Heather Williams of Ruthin and District Civic Association has new properties open for 2015.
In Wales throughout the month of September, numerous venues open their doors to the public, free of charge. This Open Doors programme is part of European Heritage Days, which takes place in 50 countries across Europe. With many sites normally locked, it is a once-a-year opportunity to discover an area’s hidden cultural heritage.
Open Doors has been arranged in Wales since 1994, and was originally funded by Cadw and coordinated by the Civic Trust for Wales. Open Doors Heritage Days in Denbighshire have been taking place for over a decade – initially starting in Ruthin and Denbigh. In 2014 Cadw took over the coordination from the Civic Trust for Wales, working with partners from various heritage organisations across Wales. Last year there were 343 entries with a programme of 1045 events through out Wales. In Denbighshire there were 75 entries which was just over a fifth of the total programme for Wales. Not surprisingly Denbighshire was the highest performing area.
Open Doors is the largest volunteer event in the heritage sector of Wales. However, whilst volunteers play a most important part in Open Doors, some finance is required to co-ordinate the programme of events and also for marketing. This year as a result of a lack of funding being available at county level, there is no Denbighshire programme. Nevertheless the Ruthin and District Civic Association is co-ordinating and publicising events in its area, thanks to donations/grants made at a local level.
Two weekends are being held. The first weekend, 12-14 September, covers places in the outlying area of Ruthin. The other weekend, 26-27 September is based in Ruthin, but also includes some churches in the outlying area.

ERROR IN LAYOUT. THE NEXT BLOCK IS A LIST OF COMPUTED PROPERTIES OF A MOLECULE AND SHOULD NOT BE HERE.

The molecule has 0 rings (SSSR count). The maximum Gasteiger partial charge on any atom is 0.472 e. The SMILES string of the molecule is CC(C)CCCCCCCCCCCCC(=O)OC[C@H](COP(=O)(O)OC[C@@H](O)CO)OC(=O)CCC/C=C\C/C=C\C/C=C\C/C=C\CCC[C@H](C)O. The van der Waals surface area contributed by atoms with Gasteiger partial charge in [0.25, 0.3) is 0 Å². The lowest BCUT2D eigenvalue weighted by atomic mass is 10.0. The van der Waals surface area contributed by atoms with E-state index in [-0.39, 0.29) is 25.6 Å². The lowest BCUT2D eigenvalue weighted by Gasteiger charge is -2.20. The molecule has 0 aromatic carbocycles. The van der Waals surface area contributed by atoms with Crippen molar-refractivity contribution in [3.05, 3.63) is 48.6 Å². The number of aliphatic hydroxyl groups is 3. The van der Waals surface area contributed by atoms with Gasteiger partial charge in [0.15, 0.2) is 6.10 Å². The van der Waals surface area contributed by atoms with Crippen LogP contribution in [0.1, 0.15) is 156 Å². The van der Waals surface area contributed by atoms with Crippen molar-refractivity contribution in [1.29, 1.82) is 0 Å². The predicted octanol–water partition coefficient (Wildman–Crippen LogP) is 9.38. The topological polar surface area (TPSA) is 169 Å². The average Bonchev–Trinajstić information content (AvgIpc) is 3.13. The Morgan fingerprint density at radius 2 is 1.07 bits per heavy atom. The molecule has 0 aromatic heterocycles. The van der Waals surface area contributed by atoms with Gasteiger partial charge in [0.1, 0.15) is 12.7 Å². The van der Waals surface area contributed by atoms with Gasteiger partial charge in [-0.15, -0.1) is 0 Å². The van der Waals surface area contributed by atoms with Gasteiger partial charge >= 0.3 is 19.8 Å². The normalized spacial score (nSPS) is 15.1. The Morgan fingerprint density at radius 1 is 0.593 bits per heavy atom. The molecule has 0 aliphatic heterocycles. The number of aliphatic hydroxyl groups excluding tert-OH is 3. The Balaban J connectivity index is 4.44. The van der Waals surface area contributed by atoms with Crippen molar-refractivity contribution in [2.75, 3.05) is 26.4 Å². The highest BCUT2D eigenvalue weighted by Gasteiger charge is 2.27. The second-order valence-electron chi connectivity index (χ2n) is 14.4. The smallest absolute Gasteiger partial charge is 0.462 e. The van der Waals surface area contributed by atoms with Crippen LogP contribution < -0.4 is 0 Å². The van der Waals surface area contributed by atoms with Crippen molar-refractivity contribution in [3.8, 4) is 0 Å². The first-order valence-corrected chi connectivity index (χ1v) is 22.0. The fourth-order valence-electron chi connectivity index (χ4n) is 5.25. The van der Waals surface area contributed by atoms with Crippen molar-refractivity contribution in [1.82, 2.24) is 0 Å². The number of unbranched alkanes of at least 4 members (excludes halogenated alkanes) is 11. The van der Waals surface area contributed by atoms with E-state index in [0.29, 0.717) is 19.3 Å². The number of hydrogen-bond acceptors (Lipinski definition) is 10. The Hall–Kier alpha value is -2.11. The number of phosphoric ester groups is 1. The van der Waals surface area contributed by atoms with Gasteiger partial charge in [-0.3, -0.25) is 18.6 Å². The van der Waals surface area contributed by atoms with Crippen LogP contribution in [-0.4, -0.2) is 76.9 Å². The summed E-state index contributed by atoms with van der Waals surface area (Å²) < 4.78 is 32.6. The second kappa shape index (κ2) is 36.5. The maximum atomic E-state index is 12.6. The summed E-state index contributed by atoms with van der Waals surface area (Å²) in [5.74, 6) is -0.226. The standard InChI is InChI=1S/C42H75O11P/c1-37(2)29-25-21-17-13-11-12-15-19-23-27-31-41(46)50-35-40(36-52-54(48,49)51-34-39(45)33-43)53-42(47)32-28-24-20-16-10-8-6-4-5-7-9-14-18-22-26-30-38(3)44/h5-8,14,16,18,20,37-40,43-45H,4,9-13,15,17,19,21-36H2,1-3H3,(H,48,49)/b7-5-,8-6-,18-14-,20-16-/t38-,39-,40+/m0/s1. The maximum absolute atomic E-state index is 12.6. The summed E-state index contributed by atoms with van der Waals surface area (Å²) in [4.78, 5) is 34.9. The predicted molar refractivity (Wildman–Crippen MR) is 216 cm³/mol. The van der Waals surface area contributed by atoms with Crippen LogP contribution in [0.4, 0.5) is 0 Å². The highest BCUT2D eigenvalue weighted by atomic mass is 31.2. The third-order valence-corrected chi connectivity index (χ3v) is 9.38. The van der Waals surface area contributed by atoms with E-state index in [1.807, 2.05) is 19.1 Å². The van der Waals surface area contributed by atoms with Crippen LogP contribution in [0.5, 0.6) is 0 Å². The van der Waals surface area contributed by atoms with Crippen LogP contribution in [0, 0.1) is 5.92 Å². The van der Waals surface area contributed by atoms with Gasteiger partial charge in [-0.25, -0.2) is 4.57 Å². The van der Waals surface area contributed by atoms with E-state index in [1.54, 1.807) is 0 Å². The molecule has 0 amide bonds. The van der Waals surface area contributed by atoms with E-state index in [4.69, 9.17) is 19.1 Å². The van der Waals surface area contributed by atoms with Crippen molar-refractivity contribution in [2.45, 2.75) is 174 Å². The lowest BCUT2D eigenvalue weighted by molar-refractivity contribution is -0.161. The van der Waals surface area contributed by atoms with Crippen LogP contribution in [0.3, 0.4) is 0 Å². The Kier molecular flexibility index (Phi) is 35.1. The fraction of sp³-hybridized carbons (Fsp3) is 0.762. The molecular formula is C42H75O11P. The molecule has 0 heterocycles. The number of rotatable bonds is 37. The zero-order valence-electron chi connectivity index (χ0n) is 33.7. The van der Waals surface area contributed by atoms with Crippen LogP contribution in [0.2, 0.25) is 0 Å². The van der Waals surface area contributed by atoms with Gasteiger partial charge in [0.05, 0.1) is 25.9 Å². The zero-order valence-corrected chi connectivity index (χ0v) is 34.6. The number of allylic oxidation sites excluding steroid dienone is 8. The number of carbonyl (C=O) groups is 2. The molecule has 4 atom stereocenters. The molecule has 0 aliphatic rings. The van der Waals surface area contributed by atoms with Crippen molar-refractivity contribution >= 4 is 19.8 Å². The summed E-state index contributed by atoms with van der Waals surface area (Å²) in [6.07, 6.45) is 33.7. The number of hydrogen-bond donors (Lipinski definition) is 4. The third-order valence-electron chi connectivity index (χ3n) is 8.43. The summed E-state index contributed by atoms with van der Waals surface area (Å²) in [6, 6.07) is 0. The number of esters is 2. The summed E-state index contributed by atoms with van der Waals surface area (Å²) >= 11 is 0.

On the afternoon of 12 September a new Open Doors property is Nantclwyd Hall grounds. Alterations to the gardens and grounds were made in the 1960s by Sir Clough Williams-Ellis, the famous architect also responsible for stunning Portmeirion. Another claim to fame is that following a game at Nantclwyd Hall, Major Walter Wingfield devised the rules that led to the modern game of tennis. The nearby church at Llanelidian will also be open the same weekend, with a concert on Saturday evening and a Medieval Fayre on the Sunday afternoon.
On 26 and 27 September new properties in Ruthin are open, including the Wynnstay, an old historic coaching inn – and Siop Nain, where the Welsh National Anthem was first printed. Ruthin Craft Centre is putting on a programme of activities with artists based in some of the churches. Street artists will also be walking around the town drawing attention to various historic buildings. Also there will be new churches to visit this year. A particular cluster of buildings of interest are those in Llanrhaeadr. The church, with its famous Jesse Window will be open, as well as St Dyfnog’s Well and the King’s Head, another old coaching inn. Further details of the full programme will be available in August: http://cadw.gov.wales/opendoors/events-2014/?lang=en